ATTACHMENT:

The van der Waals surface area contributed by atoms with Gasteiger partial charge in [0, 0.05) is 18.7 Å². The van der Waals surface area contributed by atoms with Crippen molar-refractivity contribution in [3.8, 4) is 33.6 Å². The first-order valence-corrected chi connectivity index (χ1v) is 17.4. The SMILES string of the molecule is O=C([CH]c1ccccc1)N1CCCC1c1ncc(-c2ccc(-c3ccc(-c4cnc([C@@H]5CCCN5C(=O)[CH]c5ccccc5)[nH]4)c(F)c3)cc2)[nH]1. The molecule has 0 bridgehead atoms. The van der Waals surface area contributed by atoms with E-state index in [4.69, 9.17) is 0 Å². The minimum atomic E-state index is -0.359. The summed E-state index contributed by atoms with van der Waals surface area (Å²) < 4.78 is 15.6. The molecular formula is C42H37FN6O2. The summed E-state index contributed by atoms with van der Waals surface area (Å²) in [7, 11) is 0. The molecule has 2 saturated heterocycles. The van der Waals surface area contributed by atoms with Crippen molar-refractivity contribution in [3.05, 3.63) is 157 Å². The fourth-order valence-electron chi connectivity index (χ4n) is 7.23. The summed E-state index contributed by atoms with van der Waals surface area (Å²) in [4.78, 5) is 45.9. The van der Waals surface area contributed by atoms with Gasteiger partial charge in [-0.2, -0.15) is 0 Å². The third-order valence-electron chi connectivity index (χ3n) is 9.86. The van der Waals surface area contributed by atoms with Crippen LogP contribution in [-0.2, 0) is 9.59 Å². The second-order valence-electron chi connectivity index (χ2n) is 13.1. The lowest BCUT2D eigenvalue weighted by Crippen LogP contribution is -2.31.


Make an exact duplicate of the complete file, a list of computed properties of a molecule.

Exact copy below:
The van der Waals surface area contributed by atoms with Gasteiger partial charge in [0, 0.05) is 18.7 Å². The van der Waals surface area contributed by atoms with Crippen molar-refractivity contribution in [3.8, 4) is 33.6 Å². The first-order valence-corrected chi connectivity index (χ1v) is 17.4. The SMILES string of the molecule is O=C([CH]c1ccccc1)N1CCCC1c1ncc(-c2ccc(-c3ccc(-c4cnc([C@@H]5CCCN5C(=O)[CH]c5ccccc5)[nH]4)c(F)c3)cc2)[nH]1. The molecule has 0 bridgehead atoms. The van der Waals surface area contributed by atoms with E-state index in [4.69, 9.17) is 0 Å². The minimum atomic E-state index is -0.359. The summed E-state index contributed by atoms with van der Waals surface area (Å²) < 4.78 is 15.6. The molecular formula is C42H37FN6O2. The summed E-state index contributed by atoms with van der Waals surface area (Å²) in [7, 11) is 0. The molecule has 2 saturated heterocycles. The van der Waals surface area contributed by atoms with Crippen molar-refractivity contribution in [3.05, 3.63) is 157 Å². The fourth-order valence-electron chi connectivity index (χ4n) is 7.23. The summed E-state index contributed by atoms with van der Waals surface area (Å²) in [4.78, 5) is 45.9. The van der Waals surface area contributed by atoms with Gasteiger partial charge in [-0.2, -0.15) is 0 Å². The third-order valence-electron chi connectivity index (χ3n) is 9.86. The van der Waals surface area contributed by atoms with Crippen LogP contribution in [-0.2, 0) is 9.59 Å². The second-order valence-electron chi connectivity index (χ2n) is 13.1. The lowest BCUT2D eigenvalue weighted by Crippen LogP contribution is -2.31.